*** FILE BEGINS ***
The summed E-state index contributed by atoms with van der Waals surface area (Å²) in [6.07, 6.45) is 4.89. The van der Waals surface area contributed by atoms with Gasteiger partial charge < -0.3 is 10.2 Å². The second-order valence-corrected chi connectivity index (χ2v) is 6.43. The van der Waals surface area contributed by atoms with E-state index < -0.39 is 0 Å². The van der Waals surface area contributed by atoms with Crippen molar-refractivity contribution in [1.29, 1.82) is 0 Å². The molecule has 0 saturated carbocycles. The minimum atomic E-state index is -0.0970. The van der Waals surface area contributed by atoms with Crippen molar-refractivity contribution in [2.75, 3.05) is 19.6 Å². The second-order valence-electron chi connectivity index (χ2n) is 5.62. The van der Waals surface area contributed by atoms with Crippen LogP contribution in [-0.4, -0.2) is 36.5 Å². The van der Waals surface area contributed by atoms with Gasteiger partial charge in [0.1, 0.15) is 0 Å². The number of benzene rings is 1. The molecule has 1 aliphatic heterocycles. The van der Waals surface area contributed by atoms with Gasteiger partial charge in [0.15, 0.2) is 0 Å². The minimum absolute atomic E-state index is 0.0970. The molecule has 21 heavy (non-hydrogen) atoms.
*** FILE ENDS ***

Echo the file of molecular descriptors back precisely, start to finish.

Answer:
The summed E-state index contributed by atoms with van der Waals surface area (Å²) in [6.07, 6.45) is 4.89. The van der Waals surface area contributed by atoms with Gasteiger partial charge < -0.3 is 10.2 Å². The second-order valence-corrected chi connectivity index (χ2v) is 6.43. The van der Waals surface area contributed by atoms with E-state index < -0.39 is 0 Å². The van der Waals surface area contributed by atoms with Crippen molar-refractivity contribution in [1.29, 1.82) is 0 Å². The molecule has 0 saturated carbocycles. The minimum atomic E-state index is -0.0970. The van der Waals surface area contributed by atoms with Crippen molar-refractivity contribution in [2.75, 3.05) is 19.6 Å². The second-order valence-electron chi connectivity index (χ2n) is 5.62. The van der Waals surface area contributed by atoms with Crippen LogP contribution in [-0.4, -0.2) is 36.5 Å². The van der Waals surface area contributed by atoms with Gasteiger partial charge in [0.1, 0.15) is 0 Å². The number of benzene rings is 1. The molecule has 1 aliphatic heterocycles. The van der Waals surface area contributed by atoms with Gasteiger partial charge in [0.15, 0.2) is 0 Å². The minimum absolute atomic E-state index is 0.0970. The molecule has 21 heavy (non-hydrogen) atoms.